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Ultrasonic welds incorporate valves into bags

Bosch Packaging Technology wanted to develop a machine that could apply and install venting valves into bags without altering the bags’ appearance. Here’s how they managed to do so.

The CVA VIS valve applicator (shown) produces a finished bag whose venting valve does not mar the bag’s appearance.
The CVA VIS valve applicator (shown) produces a finished bag whose venting valve does not mar the bag’s appearance.

In addition to its familiar competencies in filling, processing, and packaging equipment, Bosch Packaging Technology offers packaging solutions to cargo and bulk materials companies in the food industry. In this space, a chief concern is maintaining consistent, uncompromised quality in sensitive products, namely whole bean or ground coffee. But in the process of packaging such products, important characteristics like aroma are prone to be adversely affected.

So Bosch developed the VIS flavor protection valve to protect the flavor of the packaged coffee, even after prolonged storage. This VIS valve, installed inside the bag in this case, permits degassing into the environment. The valve also prevents external oxygen, which can compromise coffee quality and aroma, from entering the package.

To apply this valve into film, the company developed its CVA VIS valve applicator machine. Running with an output of as many as 120 valves/min on film as wide as 500 mm, this intermittent-motion machine can stand alone or can be integrated into a number of Bosch f/f/s machines to feed “valved” film into the f/f/s for coffee filling and sealing applications like this one.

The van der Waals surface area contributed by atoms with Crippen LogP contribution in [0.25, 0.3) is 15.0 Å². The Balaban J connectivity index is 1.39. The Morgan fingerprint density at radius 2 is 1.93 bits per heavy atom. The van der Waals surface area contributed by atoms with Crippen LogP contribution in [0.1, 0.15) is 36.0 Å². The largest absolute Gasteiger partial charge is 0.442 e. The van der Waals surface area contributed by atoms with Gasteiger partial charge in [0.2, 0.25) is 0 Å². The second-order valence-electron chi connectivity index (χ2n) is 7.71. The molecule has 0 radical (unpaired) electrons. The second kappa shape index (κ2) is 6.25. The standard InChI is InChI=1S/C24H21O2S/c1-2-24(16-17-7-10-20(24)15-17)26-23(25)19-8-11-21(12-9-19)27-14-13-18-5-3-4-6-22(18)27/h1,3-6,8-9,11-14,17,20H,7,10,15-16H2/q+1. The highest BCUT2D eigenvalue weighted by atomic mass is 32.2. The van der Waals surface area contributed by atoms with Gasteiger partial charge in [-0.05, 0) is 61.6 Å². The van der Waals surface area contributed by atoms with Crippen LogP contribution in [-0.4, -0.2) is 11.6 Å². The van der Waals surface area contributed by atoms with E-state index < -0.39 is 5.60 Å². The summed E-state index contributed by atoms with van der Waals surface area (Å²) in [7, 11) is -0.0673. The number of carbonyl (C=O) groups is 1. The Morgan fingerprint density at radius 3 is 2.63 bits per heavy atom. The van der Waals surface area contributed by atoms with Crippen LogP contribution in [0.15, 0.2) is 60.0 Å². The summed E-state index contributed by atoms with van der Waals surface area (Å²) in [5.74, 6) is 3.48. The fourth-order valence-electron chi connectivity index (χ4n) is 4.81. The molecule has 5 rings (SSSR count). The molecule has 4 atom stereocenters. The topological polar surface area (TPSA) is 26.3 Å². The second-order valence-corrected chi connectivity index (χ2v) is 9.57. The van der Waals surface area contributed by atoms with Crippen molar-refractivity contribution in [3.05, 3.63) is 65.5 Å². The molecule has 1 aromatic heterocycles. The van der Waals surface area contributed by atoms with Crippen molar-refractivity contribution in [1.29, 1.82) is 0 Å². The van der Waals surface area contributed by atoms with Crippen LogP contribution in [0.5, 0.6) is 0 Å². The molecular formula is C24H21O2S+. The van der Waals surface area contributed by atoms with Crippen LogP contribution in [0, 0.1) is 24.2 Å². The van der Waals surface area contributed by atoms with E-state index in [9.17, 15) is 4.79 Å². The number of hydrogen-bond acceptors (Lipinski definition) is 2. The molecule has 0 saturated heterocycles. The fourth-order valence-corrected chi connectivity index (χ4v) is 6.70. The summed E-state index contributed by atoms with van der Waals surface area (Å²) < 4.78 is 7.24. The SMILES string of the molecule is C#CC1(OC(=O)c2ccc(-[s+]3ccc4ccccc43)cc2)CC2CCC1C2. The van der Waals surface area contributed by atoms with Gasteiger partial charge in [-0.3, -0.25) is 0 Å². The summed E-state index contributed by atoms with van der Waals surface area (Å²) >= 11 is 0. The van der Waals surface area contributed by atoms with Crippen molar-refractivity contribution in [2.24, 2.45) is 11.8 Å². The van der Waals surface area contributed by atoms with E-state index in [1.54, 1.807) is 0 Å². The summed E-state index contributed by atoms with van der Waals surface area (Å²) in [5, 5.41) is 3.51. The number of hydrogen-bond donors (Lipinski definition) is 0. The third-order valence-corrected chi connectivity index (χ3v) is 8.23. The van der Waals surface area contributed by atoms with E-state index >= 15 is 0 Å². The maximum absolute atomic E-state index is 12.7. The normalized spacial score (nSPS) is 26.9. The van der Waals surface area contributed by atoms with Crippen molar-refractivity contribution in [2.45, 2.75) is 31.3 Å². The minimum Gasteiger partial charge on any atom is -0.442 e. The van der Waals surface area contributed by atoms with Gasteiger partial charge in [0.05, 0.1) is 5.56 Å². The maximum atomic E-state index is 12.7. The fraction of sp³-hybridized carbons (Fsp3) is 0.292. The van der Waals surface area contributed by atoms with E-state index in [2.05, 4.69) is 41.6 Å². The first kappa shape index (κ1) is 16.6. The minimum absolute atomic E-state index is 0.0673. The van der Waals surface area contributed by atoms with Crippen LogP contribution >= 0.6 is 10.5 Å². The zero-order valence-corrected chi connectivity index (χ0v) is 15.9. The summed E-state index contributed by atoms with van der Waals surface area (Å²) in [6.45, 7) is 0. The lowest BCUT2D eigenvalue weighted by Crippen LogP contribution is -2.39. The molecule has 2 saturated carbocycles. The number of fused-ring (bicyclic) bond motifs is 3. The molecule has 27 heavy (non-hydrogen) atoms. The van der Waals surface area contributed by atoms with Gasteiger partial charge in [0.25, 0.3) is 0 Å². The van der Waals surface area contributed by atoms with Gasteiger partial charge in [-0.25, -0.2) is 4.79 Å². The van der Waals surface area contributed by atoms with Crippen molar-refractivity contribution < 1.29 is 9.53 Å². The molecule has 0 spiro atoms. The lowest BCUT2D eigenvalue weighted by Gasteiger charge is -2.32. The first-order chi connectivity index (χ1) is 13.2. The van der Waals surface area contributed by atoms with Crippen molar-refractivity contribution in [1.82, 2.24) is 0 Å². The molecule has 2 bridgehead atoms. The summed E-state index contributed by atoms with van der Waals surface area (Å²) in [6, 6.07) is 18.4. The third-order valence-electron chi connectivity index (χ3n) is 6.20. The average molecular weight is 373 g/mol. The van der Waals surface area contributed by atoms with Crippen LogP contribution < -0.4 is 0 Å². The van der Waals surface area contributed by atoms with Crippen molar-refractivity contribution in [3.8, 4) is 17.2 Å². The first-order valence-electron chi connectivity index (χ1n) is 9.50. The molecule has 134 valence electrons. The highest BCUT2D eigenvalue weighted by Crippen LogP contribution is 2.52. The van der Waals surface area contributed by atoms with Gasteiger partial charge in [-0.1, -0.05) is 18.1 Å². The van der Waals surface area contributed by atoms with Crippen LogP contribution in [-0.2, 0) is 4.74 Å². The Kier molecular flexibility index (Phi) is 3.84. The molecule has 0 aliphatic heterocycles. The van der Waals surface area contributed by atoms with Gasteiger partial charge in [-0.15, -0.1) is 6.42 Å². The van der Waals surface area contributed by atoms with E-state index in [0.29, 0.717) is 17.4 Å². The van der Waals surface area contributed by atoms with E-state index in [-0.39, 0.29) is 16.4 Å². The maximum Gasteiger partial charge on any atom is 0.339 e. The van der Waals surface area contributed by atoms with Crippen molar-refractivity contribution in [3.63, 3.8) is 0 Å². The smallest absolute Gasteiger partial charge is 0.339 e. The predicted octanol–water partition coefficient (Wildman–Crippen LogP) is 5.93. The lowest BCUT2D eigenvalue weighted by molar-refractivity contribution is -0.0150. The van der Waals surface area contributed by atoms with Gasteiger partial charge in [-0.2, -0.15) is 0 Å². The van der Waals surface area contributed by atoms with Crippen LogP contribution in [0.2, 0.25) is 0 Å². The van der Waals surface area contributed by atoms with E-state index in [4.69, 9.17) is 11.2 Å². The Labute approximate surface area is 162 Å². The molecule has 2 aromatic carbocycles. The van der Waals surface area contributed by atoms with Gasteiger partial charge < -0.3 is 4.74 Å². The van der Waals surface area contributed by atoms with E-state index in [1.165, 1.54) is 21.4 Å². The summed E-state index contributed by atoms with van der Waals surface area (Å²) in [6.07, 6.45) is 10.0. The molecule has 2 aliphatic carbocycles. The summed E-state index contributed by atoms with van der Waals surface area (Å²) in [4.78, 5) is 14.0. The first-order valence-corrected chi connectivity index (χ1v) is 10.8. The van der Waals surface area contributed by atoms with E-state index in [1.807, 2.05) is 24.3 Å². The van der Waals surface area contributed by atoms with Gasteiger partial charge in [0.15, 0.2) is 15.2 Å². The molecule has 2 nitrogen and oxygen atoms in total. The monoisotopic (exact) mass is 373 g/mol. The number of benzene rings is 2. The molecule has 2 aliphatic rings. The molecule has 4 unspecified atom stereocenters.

But how do you install these highly functional VIS valves inside the bags without compromising the bags’ appearance? Bosch needed an alternative to the heat-sealing method it had been using, so it engaged Emerson’s Branson Ultrasonics to ensure the CVA VIS was up to this task. The most important production requirement for the VIS valve applicator was to find a welding technology that would ensure a secure connection between the valve and the bag film with high weld repeatability and consistent valve function. The requirement for rapid cycle times further complicated matters.

The Branson team got involved in the early development of the application, starting with material selection, weld-seam design on the valve base body, and design of the ultrasonic sealing tools and sealing station. The result was a Branson ultrasonic system that features a DCX A power supply, a 40kHz stack, and a 4TP converter. It provided the weld repeatability, process monitoring, and long service life required of all the system components. Its 40kHz technology was able to produce a tight weld, even when diverse types of packaging materials were used. And unlike the previous heat-sealing method, the DCX ultrasonic technology did not interfere with the valve function, and it provided a weld process that operated reliably, with flexibility and rapid cycle speed to help keep the unit costs per bag economical.

“Bosch appreciates Emerson’s high degree of reliability and anticipates the long-term, future-oriented partnership,” said Alden Schiavi, North American Sales Manager, Coffee, at Bosch Packaging Technology.

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